Wisdom From Polkinghorne

If you are not already familiar with Oxford's series of Very Short Introductions, I recommend having a look. I've read about two dozen of them to this point and have found them to be consistently excellent.

I've just finished reading the volume on Quantum Theory, written by John Polkinghorne. I especially liked his concluding two paragraphs, where in the space of a few sentences he says all that is important in dealing with the woo-meisters who use the subject for their own New Agey ends:

It seems appropriate to close this chapter with an intellectual health warning. Quantum theory is certainly strange and surprising, but it is not so odd that according to it `anything goes.' Of course, no one would actually argue with such crudity, but there is a kind of discourse that can come perilously close to adopting that caricature attitude. One might call it `quantum hype.' I want to suggest that sobriety is in order when making an appeal to quantum insight.

We have seen that the EPR effect does not offer an explanation of telepathy, for its degree of mutual entanglement is not one that could facilitate the transfer of information. Quantum processes in the brain may possibly have some connection with the existence of the human conscious mind, but random subatomic uncertainty is very different indeed from the exercise of the free will of an agent. Wave/particle duality is a highly surprising and instructive phenomenon, whose seemingly paradoxical character has been resolved for us by the insights of quantum field theory. It does not, however, afford us a license to indulge in embracing any pair of apparently contradictory notions that take our fancy. Like a powerful drug, quantum theory is wonderful when applied correctly, disastrous when abused and misapplied.

Tags

More like this

What is it about the Wonder Twins that makes them so ripe for picking on? The Super Friends epsiode: "Wonder vs. Wonder" When it becomes clear that a mission is botched because Wonder Woman is clearly visible in her invisible jet, unhappy murmurs begin to surface within the Super Friends'…
Derek Lowe has a post talking about things biologists should know about medicinal chemistry. It's a good idea for a post topic, so I'm going to steal it. Not to talk about medicinal chemistry, or biologists, of course, but to talk about my own field, and what everyone-- not just scientists-- should…
I have a big stack of exams and lab reports to grade, so I need to go off someplace where I don't have Internet access and do that. In my absence, here's a Dorky Poll question inspired by recent news: Which Nobel laureate (in any field) is the craziest? There's no real shortage of scientists who…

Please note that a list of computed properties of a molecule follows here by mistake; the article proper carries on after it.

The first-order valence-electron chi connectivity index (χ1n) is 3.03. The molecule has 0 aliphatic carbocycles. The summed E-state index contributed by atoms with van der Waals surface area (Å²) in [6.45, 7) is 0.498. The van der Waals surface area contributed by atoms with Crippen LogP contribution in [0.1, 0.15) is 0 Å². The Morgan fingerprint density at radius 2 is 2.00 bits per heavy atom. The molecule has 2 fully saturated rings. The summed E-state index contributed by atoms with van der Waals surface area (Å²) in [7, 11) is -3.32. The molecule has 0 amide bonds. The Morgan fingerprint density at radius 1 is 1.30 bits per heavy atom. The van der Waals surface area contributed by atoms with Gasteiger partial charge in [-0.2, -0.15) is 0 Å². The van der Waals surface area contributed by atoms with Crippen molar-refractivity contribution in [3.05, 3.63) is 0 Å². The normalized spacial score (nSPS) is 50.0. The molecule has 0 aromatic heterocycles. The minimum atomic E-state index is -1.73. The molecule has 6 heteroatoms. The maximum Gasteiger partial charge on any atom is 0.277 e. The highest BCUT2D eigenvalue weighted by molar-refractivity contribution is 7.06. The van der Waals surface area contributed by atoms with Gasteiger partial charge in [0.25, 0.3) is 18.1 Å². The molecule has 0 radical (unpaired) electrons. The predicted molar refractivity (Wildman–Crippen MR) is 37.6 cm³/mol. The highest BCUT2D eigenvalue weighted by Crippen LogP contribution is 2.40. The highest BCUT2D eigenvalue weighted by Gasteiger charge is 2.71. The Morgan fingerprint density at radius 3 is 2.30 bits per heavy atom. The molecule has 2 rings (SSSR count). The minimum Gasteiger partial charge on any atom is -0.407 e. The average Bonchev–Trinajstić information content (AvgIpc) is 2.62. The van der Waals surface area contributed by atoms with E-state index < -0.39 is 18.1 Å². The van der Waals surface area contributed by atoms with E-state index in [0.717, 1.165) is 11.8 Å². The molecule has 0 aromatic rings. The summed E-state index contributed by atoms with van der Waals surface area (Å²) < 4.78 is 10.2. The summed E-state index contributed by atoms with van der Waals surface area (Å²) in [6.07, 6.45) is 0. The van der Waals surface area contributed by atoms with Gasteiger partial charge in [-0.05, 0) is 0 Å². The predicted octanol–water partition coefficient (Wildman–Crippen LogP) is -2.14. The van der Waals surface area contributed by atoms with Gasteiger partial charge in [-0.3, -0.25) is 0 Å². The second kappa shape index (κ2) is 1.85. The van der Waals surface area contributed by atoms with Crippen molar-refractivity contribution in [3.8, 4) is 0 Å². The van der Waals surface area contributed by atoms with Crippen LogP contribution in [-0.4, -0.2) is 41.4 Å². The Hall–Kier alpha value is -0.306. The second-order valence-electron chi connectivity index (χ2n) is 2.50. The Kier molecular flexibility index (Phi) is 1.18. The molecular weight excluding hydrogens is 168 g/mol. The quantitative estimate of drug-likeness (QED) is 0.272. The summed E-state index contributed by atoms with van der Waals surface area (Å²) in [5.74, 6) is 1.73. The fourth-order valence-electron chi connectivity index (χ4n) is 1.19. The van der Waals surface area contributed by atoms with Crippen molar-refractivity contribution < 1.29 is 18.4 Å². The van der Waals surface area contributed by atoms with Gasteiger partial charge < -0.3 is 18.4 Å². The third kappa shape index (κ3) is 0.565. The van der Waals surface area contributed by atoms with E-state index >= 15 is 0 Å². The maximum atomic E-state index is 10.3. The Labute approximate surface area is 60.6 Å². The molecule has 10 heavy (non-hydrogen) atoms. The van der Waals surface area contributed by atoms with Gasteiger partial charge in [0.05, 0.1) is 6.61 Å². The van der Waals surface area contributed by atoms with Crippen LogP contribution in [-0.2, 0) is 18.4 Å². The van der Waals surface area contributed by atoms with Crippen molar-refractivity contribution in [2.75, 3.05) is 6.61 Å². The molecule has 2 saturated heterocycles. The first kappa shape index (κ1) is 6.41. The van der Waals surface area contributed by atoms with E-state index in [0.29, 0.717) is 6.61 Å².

Richard Dawkins interviewed Rupert Sheldrake on Sheldrake's remarkable assertions about the existence of psychic abilities. Here's Sheldrake's rationalization: He then said that in a romantic spirit he himself would like to believe in telepathy, but there just wasn't any evidence for it. He…

That's a good quote.

I can't remember where, but I read the term "quantum flapdoodle" somewhere, and it has since become my term of choice for describing the ignorant gibberish being spouted by people like Deepak Chopra and the woo-mongers in What the Bleep Do We Know?.

Polkinghorne goes in for a different kind of woo. He is a Templeton prize winner who thinks that cosmological fine-tuning can somehow support a conclusion of orthodox Anglicanism.

By Reginald Selkirk (not verified) on 28 Mar 2008 #permalink

Polkinghorne reminds me a lot of Ken Miller. His scientific writing is consistently excellent, but his theological writing is a lot less impressive, to put it kindly.

Let's see "quantum flapdoodle" spouted by "woo meisters". Yep, both phrases work well for the disparagement that it/they deserve(s).

Quantum processes in the brain may possibly have some connection with the existence of the human conscious mind, but random subatomic uncertainty is very different indeed from the exercise of the free will of an agent.

I'd say this is being too kind. See, for elaboration, the paper of A. Litt et al., "Is the Brain a Quantum Computer" (2006). You'll get a kick out of it.

I have a question about the book. Does it get into the equations of quantum theory at all, or how the equations tie into the seeming weirdness of quantum mechanics?

J.J. Ramsey-

The main body of the text is mostly math free. There is an appendix that provides a few pages of mathematical details, but I suspect it is not what you are looking for. There is a Further Reading section that points people towards more sohpisticated treatments of the subject, however.

J.J.,

It's not the opinion of an expert, but my personal favorite book on abstract quantum theory is Asher Peres' "Quantum Theory: Concepts and Methods." It's pricey, and advanced, but it certainly does illuminate the counterintuitive nature of quantum theory.

Thanks for the reference. It looks promising. (And my university has access to an electronic copy. Yay!) I've been trying to get the hang of density functional theory and am kinda sorta starting to understand it, but while it's certainly heavy on the math, I hadn't seen a whole lot of connection to the weirder aspects of QM. This might help me get a better feel for things.